Christie Riehl has been navigating Oregon's healthcare bureaucracy for several years now, using what she called "polite persistence" to get coverage for her daughter's dual diagnosis of developmental disability and autism.
Christie Riehl has been navigating Oregon's healthcare bureaucracy for years now, using what she called "polite persistence" to get coverage for her daughter's dual diagnosis of developmental disability and autism.
1. OHA implemented some signiﬁcant restructuring within the past few months. What were your goals with taking that action? How would you evaluate progress toward those goals at this point?
On any given day, there are about 8,500 children ages 0-18 in foster care in Oregon. About 2,300 of them are in Portland's tri-county area (Multnomah, Clackamas and Washington counties).
After being removed as chair of the Senior Advisory Council for Elders, Bill Gentile’s concerns prompted a state investigation. Then, the Administration for Community Living (the federal agency overseeing funding through the Older Americans Act) reviewed the results, and requested a deeper look. That inquiry is now taking place from Salem into what Gentile describes as potential conflicts of interest, lack of diversity, and other issues possibly counter to federal statutes.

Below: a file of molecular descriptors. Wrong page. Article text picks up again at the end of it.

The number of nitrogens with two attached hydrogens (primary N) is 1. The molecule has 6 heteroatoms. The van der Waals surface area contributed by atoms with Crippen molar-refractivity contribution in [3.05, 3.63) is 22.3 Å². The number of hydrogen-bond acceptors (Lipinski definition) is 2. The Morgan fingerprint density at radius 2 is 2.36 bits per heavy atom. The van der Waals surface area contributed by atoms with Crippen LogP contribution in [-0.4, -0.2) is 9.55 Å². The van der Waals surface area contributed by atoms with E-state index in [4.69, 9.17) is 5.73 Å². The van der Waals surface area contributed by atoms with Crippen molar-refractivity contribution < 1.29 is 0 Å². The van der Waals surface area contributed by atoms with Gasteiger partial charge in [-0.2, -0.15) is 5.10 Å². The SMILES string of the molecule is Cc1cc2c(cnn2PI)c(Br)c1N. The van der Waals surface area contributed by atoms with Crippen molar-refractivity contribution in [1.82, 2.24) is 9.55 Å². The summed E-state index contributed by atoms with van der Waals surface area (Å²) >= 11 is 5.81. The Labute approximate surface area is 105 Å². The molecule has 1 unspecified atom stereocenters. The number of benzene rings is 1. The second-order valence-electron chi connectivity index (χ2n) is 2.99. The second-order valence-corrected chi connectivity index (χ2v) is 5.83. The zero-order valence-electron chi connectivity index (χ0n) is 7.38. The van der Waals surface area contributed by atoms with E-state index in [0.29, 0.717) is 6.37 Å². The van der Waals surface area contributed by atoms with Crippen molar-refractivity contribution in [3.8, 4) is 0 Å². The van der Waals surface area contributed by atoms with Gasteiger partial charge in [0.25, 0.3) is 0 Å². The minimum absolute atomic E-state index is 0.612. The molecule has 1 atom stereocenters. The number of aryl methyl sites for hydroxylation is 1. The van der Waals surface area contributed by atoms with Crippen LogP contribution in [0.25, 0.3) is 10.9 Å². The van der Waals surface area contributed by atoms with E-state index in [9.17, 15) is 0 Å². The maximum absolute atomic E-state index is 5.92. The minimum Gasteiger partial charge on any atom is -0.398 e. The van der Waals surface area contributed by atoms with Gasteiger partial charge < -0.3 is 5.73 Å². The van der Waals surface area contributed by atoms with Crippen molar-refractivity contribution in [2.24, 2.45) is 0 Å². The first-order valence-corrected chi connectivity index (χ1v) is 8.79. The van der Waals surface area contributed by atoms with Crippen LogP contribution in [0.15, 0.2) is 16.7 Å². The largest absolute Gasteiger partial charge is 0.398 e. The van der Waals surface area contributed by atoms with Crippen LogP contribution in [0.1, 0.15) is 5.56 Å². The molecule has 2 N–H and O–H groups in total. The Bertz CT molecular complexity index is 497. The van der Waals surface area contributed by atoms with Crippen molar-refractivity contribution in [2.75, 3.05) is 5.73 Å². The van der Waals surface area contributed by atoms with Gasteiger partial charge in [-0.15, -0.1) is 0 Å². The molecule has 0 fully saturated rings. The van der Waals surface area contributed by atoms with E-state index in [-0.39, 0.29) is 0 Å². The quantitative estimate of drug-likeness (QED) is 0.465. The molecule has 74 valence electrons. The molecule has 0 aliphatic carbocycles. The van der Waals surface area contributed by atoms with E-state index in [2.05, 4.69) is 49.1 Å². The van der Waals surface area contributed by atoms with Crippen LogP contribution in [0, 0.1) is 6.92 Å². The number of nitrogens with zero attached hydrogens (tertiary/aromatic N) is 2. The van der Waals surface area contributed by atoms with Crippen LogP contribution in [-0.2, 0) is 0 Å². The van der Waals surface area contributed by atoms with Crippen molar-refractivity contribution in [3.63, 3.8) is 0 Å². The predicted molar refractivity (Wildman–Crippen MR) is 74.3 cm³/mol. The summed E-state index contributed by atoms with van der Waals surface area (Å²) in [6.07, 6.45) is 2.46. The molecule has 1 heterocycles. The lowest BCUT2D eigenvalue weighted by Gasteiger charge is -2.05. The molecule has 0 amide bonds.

Legislation requiring Oregon healthcare workers to screen patients younger than 18 “who present for four or more consecutive days of unexplained diarrhea” for pathogenic E. coli bacteria is unlikely to pass because the bill was requested too late in the session.